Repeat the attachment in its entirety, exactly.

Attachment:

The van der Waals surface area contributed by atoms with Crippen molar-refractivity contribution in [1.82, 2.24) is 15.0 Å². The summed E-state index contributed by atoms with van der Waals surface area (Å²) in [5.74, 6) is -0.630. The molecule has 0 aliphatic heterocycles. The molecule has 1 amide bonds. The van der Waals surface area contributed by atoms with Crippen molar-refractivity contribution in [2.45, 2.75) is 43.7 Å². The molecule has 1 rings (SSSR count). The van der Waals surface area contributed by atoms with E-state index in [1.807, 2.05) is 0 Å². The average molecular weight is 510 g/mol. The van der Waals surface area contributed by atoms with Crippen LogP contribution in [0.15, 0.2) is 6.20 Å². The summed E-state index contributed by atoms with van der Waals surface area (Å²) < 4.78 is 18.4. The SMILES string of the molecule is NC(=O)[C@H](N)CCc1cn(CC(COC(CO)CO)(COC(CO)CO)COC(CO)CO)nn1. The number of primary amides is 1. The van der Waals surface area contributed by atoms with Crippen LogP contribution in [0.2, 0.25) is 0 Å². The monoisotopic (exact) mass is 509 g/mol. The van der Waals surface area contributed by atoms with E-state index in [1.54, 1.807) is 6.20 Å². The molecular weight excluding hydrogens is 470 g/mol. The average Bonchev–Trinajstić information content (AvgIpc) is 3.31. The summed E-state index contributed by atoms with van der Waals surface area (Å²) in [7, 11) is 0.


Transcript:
The van der Waals surface area contributed by atoms with Crippen molar-refractivity contribution in [1.82, 2.24) is 15.0 Å². The summed E-state index contributed by atoms with van der Waals surface area (Å²) in [5.74, 6) is -0.630. The molecule has 0 aliphatic heterocycles. The molecule has 1 amide bonds. The van der Waals surface area contributed by atoms with Crippen molar-refractivity contribution in [2.45, 2.75) is 43.7 Å². The molecule has 1 rings (SSSR count). The van der Waals surface area contributed by atoms with E-state index in [1.807, 2.05) is 0 Å². The average molecular weight is 510 g/mol. The van der Waals surface area contributed by atoms with Crippen LogP contribution in [0.15, 0.2) is 6.20 Å². The summed E-state index contributed by atoms with van der Waals surface area (Å²) < 4.78 is 18.4. The SMILES string of the molecule is NC(=O)[C@H](N)CCc1cn(CC(COC(CO)CO)(COC(CO)CO)COC(CO)CO)nn1. The number of primary amides is 1. The van der Waals surface area contributed by atoms with Crippen LogP contribution in [0.2, 0.25) is 0 Å². The monoisotopic (exact) mass is 509 g/mol. The van der Waals surface area contributed by atoms with E-state index in [1.54, 1.807) is 6.20 Å². The molecular weight excluding hydrogens is 470 g/mol. The average Bonchev–Trinajstić information content (AvgIpc) is 3.31. The summed E-state index contributed by atoms with van der Waals surface area (Å²) in [7, 11) is 0.